A 6-foot-5 shooting guard from Crown Point, Indiana, Gelon accepted a scholarship offer from then-Indiana head coach Tom Crean as a member of the Class of 2016. His commitment was something of a surprise at the time; Gelon was a two-star prospect, according to Rivals, and ranked 402nd in the class, according to 247 Sports. At the time, Gelon reportedly had seven scholarship offers: Central Michigan, UIC, Toledo, Iona, Youngstown State, IUPUI and Western Carolina.

It was a reach for Crean, but it was also a dream come true for an Indiana kid getting a chance to don the cream and crimson.

Which is what made what happened this spring particularly painful.

Crean was fired on March 16th. Indiana hired Archie Miller to replace him on March 27th. Five weeks later, after a handful of workouts with the new coaching staff, Miller called Gelon into his office — the date, according to the Northwest Indiana Times, was May 3rd — and told him that he was being cut. There was not going to be minutes available, the staff said, for a sophomore that played in just 12 games last season, and that finding a place to transfer would be Gelon’s best option.

“I told them I wanted to stay,” Gelon told the Indy Star. “I told them, I’m making my mind up, I’m gonna push hard, show them what I can do, I’m here for a reason. When I said that, it was like, ‘Whoa, slow down.’ They were kind of making that sound like it wasn’t an option.”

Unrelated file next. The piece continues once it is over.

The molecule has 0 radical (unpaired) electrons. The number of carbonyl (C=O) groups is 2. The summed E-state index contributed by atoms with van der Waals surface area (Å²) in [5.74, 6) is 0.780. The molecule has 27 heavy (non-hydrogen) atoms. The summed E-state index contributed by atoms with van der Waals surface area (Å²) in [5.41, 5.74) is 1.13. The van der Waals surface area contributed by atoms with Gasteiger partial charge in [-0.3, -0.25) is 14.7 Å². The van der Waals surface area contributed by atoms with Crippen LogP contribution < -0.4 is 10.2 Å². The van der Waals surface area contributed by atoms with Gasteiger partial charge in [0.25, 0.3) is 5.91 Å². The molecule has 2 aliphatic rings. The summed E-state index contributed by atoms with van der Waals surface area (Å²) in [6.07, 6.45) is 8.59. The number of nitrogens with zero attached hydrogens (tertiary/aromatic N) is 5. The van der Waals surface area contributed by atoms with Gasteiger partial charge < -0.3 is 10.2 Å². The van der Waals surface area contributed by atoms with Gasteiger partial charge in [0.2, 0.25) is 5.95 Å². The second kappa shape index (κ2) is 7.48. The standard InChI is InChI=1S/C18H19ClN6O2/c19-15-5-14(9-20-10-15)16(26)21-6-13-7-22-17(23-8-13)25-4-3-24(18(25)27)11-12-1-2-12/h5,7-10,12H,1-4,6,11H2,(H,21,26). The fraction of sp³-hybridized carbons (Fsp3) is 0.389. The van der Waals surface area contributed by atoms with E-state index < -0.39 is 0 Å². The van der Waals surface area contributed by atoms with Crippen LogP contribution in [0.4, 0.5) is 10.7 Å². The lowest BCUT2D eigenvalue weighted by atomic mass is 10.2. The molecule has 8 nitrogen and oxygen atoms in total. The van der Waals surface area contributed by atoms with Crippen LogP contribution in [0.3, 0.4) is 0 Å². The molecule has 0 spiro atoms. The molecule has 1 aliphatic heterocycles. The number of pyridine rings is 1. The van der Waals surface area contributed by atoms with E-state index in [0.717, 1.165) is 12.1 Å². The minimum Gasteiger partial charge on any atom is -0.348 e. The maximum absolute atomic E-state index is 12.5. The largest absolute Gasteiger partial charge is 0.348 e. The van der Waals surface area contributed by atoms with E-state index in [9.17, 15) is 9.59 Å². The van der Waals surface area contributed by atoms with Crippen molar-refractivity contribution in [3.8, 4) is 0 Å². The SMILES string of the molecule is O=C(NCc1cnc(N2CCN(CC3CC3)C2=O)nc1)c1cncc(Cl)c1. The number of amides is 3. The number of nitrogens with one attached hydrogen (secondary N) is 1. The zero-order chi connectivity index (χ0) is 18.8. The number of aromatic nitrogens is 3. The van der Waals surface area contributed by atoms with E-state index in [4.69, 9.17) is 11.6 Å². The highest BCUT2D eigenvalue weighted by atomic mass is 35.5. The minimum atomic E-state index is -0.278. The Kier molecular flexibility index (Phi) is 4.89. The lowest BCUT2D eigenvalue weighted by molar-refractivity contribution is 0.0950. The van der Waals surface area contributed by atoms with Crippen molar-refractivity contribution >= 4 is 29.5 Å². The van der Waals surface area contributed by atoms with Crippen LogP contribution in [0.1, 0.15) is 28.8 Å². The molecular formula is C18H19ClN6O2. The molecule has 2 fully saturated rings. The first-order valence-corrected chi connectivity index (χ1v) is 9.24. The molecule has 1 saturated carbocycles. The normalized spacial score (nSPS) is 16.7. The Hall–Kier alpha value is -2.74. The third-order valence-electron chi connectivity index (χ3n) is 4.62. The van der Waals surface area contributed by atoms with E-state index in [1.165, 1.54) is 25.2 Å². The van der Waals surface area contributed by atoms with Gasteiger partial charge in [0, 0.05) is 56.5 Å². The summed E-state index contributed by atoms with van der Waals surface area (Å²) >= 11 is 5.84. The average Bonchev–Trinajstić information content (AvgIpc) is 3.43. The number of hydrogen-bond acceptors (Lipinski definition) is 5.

That’s because it wasn’t.

Miller was cutting Gelon.

He was not cutting his scholarship, mind you. The Indiana student-athlete bill of rights protects players from losing their tuition due to poor performance on the court or the field. Gelon would still be getting his education paid for if he opted to remain at Indiana, he just wouldn’t be playing for the Hoosiers. Gelon’s departure opened up a scholarship for the Hoosiers that eventually went to Race Thompson, a four-star power forward that reclassified into the Class of 2017 in order to enroll at Indiana this year.

“Coach Miller believes honesty in evaluating talent, while often difficult, is the appropriate measure to take at all times and in the best interest of each player,” a statement released by the Indiana athletic department read. “Grant was made aware that our staff believed his abilities were not of the caliber that would allow him to receive playing time of any kind in the future for the IU program.”

I feel for Gelon here. I really do. Getting cut sucks, and everyone reading this now has probably gone through it at some point in their life. It happens all the time, in every sport, at every age group. Once you get to a level in athletics where you’re playing in more than your hometown rec league, it gets competitive. If you’re not good enough, you don’t make the team. That is how this works. Gelon found that out the hard way.

And frankly, what Miller did is not uncommon. It’s called running a player off, and it happens all the time at every program. Gelon had a bad enough season as a freshman that there is no guarantee that he would have kept his spot on the team had Crean kept his job. Simply put, he is not a Big Ten basketball player. I’d wager that two out of every five transfers at the Division I level are the result of a player transferring out of a school — either because he was forced or because the writing was on the wall — to a lower level, one more in line with his skill-set.

That’s what happened with Gelon. He’s now at State Fair Community College in Missouri, where he’ll spend a year before looking to climb his way back into the Division I ranks, most likely at the low-major level.